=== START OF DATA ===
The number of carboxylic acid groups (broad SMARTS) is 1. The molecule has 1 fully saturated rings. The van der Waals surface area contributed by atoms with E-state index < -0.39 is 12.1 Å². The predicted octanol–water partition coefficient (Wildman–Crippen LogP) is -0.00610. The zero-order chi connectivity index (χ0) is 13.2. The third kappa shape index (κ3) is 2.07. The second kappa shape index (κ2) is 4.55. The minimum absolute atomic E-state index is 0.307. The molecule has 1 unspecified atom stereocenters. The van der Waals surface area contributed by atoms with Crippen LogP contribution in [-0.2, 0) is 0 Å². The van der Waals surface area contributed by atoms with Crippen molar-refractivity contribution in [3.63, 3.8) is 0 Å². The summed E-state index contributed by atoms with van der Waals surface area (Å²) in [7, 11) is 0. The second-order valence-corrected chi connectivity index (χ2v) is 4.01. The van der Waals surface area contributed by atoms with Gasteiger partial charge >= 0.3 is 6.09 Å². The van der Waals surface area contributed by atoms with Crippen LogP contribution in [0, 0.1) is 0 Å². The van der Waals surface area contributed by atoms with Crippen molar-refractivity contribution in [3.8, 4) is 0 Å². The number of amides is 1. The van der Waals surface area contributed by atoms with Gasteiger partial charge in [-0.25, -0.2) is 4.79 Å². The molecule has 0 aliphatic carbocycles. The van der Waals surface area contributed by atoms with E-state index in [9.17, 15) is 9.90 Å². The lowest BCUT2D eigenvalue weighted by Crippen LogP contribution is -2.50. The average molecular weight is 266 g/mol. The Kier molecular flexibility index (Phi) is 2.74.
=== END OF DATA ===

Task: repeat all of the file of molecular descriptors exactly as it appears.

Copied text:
The number of carboxylic acid groups (broad SMARTS) is 1. The molecule has 1 fully saturated rings. The van der Waals surface area contributed by atoms with E-state index < -0.39 is 12.1 Å². The predicted octanol–water partition coefficient (Wildman–Crippen LogP) is -0.00610. The zero-order chi connectivity index (χ0) is 13.2. The third kappa shape index (κ3) is 2.07. The second kappa shape index (κ2) is 4.55. The minimum absolute atomic E-state index is 0.307. The molecule has 1 unspecified atom stereocenters. The van der Waals surface area contributed by atoms with Crippen LogP contribution in [-0.2, 0) is 0 Å². The van der Waals surface area contributed by atoms with Crippen molar-refractivity contribution in [3.63, 3.8) is 0 Å². The summed E-state index contributed by atoms with van der Waals surface area (Å²) in [7, 11) is 0. The second-order valence-corrected chi connectivity index (χ2v) is 4.01. The van der Waals surface area contributed by atoms with Gasteiger partial charge >= 0.3 is 6.09 Å². The van der Waals surface area contributed by atoms with Crippen LogP contribution in [0, 0.1) is 0 Å². The van der Waals surface area contributed by atoms with Crippen molar-refractivity contribution in [3.8, 4) is 0 Å². The number of amides is 1. The van der Waals surface area contributed by atoms with Gasteiger partial charge in [-0.25, -0.2) is 4.79 Å². The molecule has 0 aliphatic carbocycles. The van der Waals surface area contributed by atoms with E-state index in [9.17, 15) is 9.90 Å². The lowest BCUT2D eigenvalue weighted by Crippen LogP contribution is -2.50. The average molecular weight is 266 g/mol. The Kier molecular flexibility index (Phi) is 2.74.